The rockets falling on southern Israel were anything but virtual, but for a week, school was. And the situation for students there during the recent Gaza war gives fresh relevance to the educational concept of “distance learning.”
In between running to the bomb shelter during eight days of Hamas rocket fire, Paz Azran, 17, kept up with her studies at the Israel Sci-Tech Henry Ronson High School in Ashkelon with the help of her computer and the school’s virtual school.
Sol Adler, executive director of the 92nd Street Y, got special delight out of paying some bills on the Chase Bank website on Sunday — before logging off, he noticed an announcement for “Giving Tuesday,” a national program under the Y’s auspices that will start next week.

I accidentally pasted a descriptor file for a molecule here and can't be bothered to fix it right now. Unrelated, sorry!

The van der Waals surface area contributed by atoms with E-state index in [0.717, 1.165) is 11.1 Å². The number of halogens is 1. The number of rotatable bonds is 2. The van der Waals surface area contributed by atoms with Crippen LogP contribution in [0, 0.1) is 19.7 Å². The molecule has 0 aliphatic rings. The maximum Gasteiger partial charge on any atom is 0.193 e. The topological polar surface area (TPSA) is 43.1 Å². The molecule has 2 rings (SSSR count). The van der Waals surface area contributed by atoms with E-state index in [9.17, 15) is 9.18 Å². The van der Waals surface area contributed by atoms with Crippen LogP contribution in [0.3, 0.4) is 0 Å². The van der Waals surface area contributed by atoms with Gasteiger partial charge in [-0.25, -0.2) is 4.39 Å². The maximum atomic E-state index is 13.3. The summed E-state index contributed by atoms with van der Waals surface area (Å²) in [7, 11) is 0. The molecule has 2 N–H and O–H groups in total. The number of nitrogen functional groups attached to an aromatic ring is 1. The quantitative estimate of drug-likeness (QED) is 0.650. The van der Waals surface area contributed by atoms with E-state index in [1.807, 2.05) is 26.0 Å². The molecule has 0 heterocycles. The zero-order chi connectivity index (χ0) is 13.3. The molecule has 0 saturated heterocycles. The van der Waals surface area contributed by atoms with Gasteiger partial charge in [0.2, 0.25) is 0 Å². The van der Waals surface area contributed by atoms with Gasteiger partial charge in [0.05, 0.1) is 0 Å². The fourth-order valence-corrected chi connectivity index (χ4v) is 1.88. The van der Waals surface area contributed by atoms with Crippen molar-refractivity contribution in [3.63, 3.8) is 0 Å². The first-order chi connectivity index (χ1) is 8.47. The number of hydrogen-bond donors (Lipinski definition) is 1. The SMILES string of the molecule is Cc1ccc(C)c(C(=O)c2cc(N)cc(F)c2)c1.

From alte kaker, or old man in Yiddish, to zatar, an Israeli spice, Americans’ Jewish identity has long flavored their English.
Now a professor has harnessed the Internet to collect those heimish (cozy and warm) expressions that have made their way into the vernacular from sources including, but not limited to, Aramaic, Ladino, Yiddish and Hebrew.
They may have been sitting in plush chairs in the ornate sanctuary of a synagogue in the Silk Stocking district, but for one night last week authors and journalists Leon Wieseltier and Yossi Klein Halevi were two sons of Brooklyn back in their native borough.